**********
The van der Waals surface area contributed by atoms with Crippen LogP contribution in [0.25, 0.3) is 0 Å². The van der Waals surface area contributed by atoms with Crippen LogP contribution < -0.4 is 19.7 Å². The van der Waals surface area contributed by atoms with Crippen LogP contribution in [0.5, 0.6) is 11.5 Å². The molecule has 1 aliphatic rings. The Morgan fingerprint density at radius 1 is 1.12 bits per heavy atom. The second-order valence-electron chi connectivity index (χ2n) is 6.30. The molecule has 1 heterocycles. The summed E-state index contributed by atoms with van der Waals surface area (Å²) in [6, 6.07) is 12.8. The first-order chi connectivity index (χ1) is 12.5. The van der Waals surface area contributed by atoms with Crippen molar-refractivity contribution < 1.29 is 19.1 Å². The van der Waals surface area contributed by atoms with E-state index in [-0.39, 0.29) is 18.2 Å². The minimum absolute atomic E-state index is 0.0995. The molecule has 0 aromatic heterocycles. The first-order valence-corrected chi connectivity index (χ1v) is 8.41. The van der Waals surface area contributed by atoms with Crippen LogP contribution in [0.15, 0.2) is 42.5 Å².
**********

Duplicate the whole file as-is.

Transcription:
The van der Waals surface area contributed by atoms with Crippen LogP contribution in [0.25, 0.3) is 0 Å². The van der Waals surface area contributed by atoms with Crippen LogP contribution < -0.4 is 19.7 Å². The van der Waals surface area contributed by atoms with Crippen LogP contribution in [0.5, 0.6) is 11.5 Å². The molecule has 1 aliphatic rings. The Morgan fingerprint density at radius 1 is 1.12 bits per heavy atom. The second-order valence-electron chi connectivity index (χ2n) is 6.30. The molecule has 1 heterocycles. The summed E-state index contributed by atoms with van der Waals surface area (Å²) in [6, 6.07) is 12.8. The first-order chi connectivity index (χ1) is 12.5. The van der Waals surface area contributed by atoms with Crippen molar-refractivity contribution < 1.29 is 19.1 Å². The van der Waals surface area contributed by atoms with E-state index in [-0.39, 0.29) is 18.2 Å². The minimum absolute atomic E-state index is 0.0995. The molecule has 0 aromatic heterocycles. The first-order valence-corrected chi connectivity index (χ1v) is 8.41. The van der Waals surface area contributed by atoms with Crippen LogP contribution in [0.15, 0.2) is 42.5 Å².